Levels of bile 'tell' the liver how to regulate regeneration
When you’re just one small part of a vast team, it can be hard to gauge overall progress. That’s true whether you’re building a website, a skyscraper, or even a liver. Our liver is the only organ that can regenerate after injury or surgical removal – a handy trick for an organ that handles harmful toxins, and important for liver disease patients who have part of it removed. Keen to understand how this impressive growth is regulated to prevent individual cells producing perpetual expansion, researchers examined regrowing mouse livers (pictured at various times after a partial liver removal, with the expanding network of bile-transporting structures stained white). They discovered that the process uses levels of bile (the fat-digesting liquid produced by the liver) as an indicator of organ status, informing and activating cells accordingly to determine organ size – a skill that any future attempts at regenerative medicine will need to master.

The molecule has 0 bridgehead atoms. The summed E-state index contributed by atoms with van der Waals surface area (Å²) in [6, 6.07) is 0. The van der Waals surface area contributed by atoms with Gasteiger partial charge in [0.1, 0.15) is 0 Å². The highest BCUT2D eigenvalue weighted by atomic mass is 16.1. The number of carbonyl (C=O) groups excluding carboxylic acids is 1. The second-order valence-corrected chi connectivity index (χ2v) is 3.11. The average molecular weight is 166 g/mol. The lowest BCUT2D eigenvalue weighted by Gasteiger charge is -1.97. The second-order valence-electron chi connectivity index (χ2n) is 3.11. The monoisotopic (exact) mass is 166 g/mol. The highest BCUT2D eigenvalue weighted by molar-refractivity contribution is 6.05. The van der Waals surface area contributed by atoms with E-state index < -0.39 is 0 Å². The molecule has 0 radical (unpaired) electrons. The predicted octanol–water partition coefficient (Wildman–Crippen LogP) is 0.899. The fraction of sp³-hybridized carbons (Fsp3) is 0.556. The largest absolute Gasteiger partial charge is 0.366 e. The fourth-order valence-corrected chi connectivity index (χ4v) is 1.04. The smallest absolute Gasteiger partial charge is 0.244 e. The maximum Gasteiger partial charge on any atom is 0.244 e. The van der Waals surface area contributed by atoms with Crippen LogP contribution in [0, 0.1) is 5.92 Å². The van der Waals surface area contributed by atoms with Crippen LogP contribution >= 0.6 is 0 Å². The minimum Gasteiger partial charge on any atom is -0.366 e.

BPoD stands for Biomedical Picture of the Day. Managed by the MRC London Institute of Medical Sciences the website aims to engage everyone, young and old, in the wonders of biomedicine. Images are kindly provided for inclusion on this website through the generosity of scientists across the globe.
BPoD is also available in Catalan at www.bpod.cat with translations by the University of Valencia.